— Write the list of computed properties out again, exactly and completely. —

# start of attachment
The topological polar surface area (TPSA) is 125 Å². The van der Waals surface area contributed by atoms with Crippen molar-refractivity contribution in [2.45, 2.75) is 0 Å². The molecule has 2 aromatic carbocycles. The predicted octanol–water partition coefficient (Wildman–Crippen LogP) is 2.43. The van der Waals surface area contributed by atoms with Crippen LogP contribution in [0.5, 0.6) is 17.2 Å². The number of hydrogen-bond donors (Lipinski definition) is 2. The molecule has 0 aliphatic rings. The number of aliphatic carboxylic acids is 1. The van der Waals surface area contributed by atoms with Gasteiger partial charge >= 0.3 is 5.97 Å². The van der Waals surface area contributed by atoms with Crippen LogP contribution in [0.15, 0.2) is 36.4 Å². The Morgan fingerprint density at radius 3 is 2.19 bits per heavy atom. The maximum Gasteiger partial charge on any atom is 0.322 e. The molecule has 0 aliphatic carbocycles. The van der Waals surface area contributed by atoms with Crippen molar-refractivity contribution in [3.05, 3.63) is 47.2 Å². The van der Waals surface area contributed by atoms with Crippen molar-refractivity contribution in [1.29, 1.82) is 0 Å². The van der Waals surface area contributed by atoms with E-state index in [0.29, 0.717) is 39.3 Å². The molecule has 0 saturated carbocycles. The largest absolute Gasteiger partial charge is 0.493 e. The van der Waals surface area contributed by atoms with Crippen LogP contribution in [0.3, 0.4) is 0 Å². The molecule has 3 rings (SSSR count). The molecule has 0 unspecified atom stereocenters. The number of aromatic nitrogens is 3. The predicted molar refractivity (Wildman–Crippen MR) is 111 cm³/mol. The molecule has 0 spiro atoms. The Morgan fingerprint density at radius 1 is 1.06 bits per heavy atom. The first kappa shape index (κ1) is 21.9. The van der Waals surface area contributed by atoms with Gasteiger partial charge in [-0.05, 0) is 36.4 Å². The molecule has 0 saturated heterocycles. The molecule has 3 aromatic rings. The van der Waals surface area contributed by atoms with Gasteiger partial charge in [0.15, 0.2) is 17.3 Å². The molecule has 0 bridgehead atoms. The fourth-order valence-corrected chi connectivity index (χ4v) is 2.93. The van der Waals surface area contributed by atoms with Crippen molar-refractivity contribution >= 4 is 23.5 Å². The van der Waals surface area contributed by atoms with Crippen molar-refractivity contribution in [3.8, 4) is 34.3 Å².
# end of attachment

The topological polar surface area (TPSA) is 125 Å². The van der Waals surface area contributed by atoms with Crippen molar-refractivity contribution in [2.45, 2.75) is 0 Å². The molecule has 2 aromatic carbocycles. The predicted octanol–water partition coefficient (Wildman–Crippen LogP) is 2.43. The van der Waals surface area contributed by atoms with Crippen LogP contribution in [0.5, 0.6) is 17.2 Å². The number of hydrogen-bond donors (Lipinski definition) is 2. The molecule has 0 aliphatic rings. The number of aliphatic carboxylic acids is 1. The van der Waals surface area contributed by atoms with Gasteiger partial charge >= 0.3 is 5.97 Å². The van der Waals surface area contributed by atoms with Crippen LogP contribution in [0.15, 0.2) is 36.4 Å². The Morgan fingerprint density at radius 3 is 2.19 bits per heavy atom. The maximum Gasteiger partial charge on any atom is 0.322 e. The molecule has 0 aliphatic carbocycles. The van der Waals surface area contributed by atoms with Crippen molar-refractivity contribution in [3.05, 3.63) is 47.2 Å². The van der Waals surface area contributed by atoms with Crippen molar-refractivity contribution in [1.29, 1.82) is 0 Å². The van der Waals surface area contributed by atoms with E-state index in [0.29, 0.717) is 39.3 Å². The molecule has 0 saturated carbocycles. The largest absolute Gasteiger partial charge is 0.493 e. The van der Waals surface area contributed by atoms with Crippen LogP contribution in [0.3, 0.4) is 0 Å². The molecule has 3 rings (SSSR count). The molecule has 0 unspecified atom stereocenters. The number of aromatic nitrogens is 3. The predicted molar refractivity (Wildman–Crippen MR) is 111 cm³/mol. The molecule has 0 spiro atoms. The Morgan fingerprint density at radius 1 is 1.06 bits per heavy atom. The first kappa shape index (κ1) is 21.9. The van der Waals surface area contributed by atoms with Gasteiger partial charge in [-0.05, 0) is 36.4 Å². The molecule has 0 saturated heterocycles. The molecule has 3 aromatic rings. The van der Waals surface area contributed by atoms with Gasteiger partial charge in [0.15, 0.2) is 17.3 Å². The molecule has 0 bridgehead atoms. The fourth-order valence-corrected chi connectivity index (χ4v) is 2.93. The van der Waals surface area contributed by atoms with Crippen molar-refractivity contribution >= 4 is 23.5 Å². The van der Waals surface area contributed by atoms with Crippen molar-refractivity contribution in [3.8, 4) is 34.3 Å².